Agreement on the Conservation of Albatrosses and Petrels

Australians and New Zealanders get voting again for Bird of the Year: Short-tails, Antipodeans or Whenua Hous?

Each year Australians and New Zealanders get the chance to vote for their favourite bird in Bird of the Year (BOTY) competitions. 

The Aussies have come up with 50 birds on their list this year; but only two on the voting list of 50 are seabirds.  These two marine birds are the Little Penguin Eudyptula minor and the only procellariiform species, the Short-tailed Shearwater Ardenna tenuirostris, a species currently of some concern as the back migration from Alaskan waters to islands around Tasmania is running late and so far very few birds are being seen, pehaps due to die-offs in the northern hemisphere (click here and here).  Might this lead to a change from its Least Concern status?

Unfortunately, the shearwater is currently coming third last in the 48th position with only 157 votes at the time of writing, so it looks very much like it will not get past the first round (nor it seems will the penguin, which is currently in the 16th position).  Albatross and petrel lovers are not completely left out, however, as the opportunity exists for a write-in species (but it “must have wings”).  ACAP-listed Shy Albatross Thalassarche cauta, endemic to Australia and globally Near Threatened, anyone?  Move fast though as at the end of the first round the 10 birds with the most votes will automatically make it to the final round of voting, and the first round closes at the end of this week on 8 November!

Over in New Zealand, often deemed the “seabird capital of the world”, the BOTY 2019 choice is far better for the fish-eaters (unlike in Australia, there are no less that 10 ACAP-listed albatrosses and petrels on the BOTY list) – and the rules are rather different.  “The organiser of the annual avian electoral race, Forest & Bird, is using a Single Transferable Voting (STV) system this year where Kiwis can rank their five favourite native birds.”  Voting closes at 127h00 [local time] on this Sunday (10th). To cast your vote, click here.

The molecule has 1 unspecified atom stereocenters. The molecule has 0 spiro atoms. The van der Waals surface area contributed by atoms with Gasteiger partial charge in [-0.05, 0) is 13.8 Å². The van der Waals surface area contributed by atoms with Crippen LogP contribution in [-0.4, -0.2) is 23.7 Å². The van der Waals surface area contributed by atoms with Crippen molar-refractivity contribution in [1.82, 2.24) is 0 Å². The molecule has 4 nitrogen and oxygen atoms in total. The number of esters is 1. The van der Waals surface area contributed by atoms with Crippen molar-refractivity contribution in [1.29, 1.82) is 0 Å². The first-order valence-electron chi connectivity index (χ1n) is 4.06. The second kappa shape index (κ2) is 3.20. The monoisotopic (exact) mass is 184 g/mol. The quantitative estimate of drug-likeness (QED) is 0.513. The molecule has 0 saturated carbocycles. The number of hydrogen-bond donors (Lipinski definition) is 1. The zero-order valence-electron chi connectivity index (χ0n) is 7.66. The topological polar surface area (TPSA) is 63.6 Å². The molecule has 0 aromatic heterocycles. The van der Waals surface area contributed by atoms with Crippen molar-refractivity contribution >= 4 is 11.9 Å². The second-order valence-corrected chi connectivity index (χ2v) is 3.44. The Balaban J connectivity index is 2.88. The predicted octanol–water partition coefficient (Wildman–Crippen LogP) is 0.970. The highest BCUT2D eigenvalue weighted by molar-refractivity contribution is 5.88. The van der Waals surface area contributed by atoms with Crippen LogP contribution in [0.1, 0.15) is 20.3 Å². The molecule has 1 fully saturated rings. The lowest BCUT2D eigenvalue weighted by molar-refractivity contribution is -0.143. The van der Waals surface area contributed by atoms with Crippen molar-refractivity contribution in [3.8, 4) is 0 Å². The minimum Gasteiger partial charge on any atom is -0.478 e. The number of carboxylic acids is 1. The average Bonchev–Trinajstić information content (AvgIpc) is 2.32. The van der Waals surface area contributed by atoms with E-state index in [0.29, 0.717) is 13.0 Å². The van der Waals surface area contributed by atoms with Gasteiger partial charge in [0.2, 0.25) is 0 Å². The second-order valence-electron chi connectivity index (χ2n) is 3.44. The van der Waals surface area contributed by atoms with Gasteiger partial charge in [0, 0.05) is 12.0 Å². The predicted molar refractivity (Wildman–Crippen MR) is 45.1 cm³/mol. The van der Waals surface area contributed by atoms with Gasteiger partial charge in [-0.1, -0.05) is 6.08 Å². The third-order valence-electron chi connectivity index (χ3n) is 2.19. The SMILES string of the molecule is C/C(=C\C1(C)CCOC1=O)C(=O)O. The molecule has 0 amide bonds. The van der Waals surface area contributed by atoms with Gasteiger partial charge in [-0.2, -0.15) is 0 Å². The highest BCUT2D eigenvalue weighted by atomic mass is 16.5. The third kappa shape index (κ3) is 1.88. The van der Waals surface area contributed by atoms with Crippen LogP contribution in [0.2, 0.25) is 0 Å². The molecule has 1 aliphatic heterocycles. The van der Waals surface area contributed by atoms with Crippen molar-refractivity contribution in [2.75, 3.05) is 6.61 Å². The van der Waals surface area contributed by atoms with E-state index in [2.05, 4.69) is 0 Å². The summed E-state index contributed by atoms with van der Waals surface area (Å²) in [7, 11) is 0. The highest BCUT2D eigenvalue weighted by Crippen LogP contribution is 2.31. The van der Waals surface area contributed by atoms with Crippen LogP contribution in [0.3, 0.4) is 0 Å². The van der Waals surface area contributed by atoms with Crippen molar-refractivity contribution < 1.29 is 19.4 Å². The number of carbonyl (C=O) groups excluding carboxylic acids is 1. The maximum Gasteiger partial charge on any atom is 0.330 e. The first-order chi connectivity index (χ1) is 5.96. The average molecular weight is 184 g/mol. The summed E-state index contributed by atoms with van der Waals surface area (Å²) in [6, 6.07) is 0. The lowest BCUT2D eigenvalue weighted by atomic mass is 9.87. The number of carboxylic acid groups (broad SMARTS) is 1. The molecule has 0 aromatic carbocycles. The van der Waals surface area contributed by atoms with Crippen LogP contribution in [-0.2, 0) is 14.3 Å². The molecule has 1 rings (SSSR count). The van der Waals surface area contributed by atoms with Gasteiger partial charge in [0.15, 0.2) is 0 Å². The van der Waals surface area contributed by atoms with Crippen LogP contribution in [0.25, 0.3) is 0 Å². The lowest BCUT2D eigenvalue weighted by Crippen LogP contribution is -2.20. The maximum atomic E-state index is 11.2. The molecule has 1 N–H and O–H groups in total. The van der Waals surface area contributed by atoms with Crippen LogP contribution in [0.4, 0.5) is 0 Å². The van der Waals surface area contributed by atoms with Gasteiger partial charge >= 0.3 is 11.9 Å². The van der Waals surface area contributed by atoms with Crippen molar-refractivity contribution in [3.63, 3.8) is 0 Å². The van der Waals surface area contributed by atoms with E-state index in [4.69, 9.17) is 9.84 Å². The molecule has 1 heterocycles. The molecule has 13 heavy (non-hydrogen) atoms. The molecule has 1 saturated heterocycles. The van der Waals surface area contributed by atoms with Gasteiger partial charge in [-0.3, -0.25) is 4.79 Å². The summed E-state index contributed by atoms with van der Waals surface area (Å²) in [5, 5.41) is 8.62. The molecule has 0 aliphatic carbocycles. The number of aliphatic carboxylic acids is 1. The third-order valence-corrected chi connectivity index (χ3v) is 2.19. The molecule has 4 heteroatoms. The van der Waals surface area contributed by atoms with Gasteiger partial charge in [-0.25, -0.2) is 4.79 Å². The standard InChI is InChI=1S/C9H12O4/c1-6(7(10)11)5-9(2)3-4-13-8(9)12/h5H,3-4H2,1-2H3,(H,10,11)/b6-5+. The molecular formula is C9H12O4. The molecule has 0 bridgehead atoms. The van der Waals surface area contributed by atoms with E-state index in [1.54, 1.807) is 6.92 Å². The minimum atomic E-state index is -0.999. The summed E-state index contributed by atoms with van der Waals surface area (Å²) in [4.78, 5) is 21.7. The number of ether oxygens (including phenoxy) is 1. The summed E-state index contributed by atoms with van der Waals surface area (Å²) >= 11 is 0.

Antipodean Albatross (Gibson's subspecies) on Adams Island, Auckland Islands, photograph by Colin O'Donnell

So where does the globally Endangered (and nationally Critical) Antipodean Albatross Diomedea antipodensis fit in?  It’s the first choice of ACAP’s Executive Secretary (and Kiwi), Christine Bogle of course!  Not to be outdone, New Zealand’s Minister of Conservation, Eugenie Sage MP has announced on her Facebook page “this year I’m officially backing the Gibson's albatross for Forest & Bird's Bird of the Year 2019”.  ACAP recognizes Gibson’s Albatross of the Auckland Islands as a subspecies, gibsoni, of the Antipodean, so that’s really two votes for a species that has been recognized as of special concern by ACAP.  It’s also a species up for listing on Appendix 1 of the Convention on Migratory Species because of its threatened status next year – as tomorrow’s post to ACAP Latest News will detail.

"Diomedea antipodensis gibsoni are among the largest of the world’s seabirds. They live to 50-60 years if they manage to avoid being hooked on a fishing longline. They only breed on the remote Auckland Islands and they fly to the seas off Chile and southern Australia to feed. Their numbers have declined dramatically and they need our help." - Eugenie Sage MP

Lastly, what about the Whenua Hou Diving Petrel Pelecanoides whenuahouensis, New Zealand’s newest (too new even to have yet got a global category of threat) and it seems, rarest seabird?  It’s not ACAP-listed but another New Zealander, Igor Debski, Co-convenor of ACAP’s Seabird Bycatch Working Group, has the “Flying Penguin” as his first choice, writing to ALN: “it’s been rather overlooked previously and at less than 100 pairs, and at high risk to climate change, I think it really needs a lift in its profile.”

But maybe all academic, yesterday’s news is that that with only a few days of voting left there the only seabird in the top five so far is the globally Endangered Yellow-eyed Penguin or Hoiho Megadyptes antipodes.

John Cooper, ACAP Information Officer, 05 November 2019

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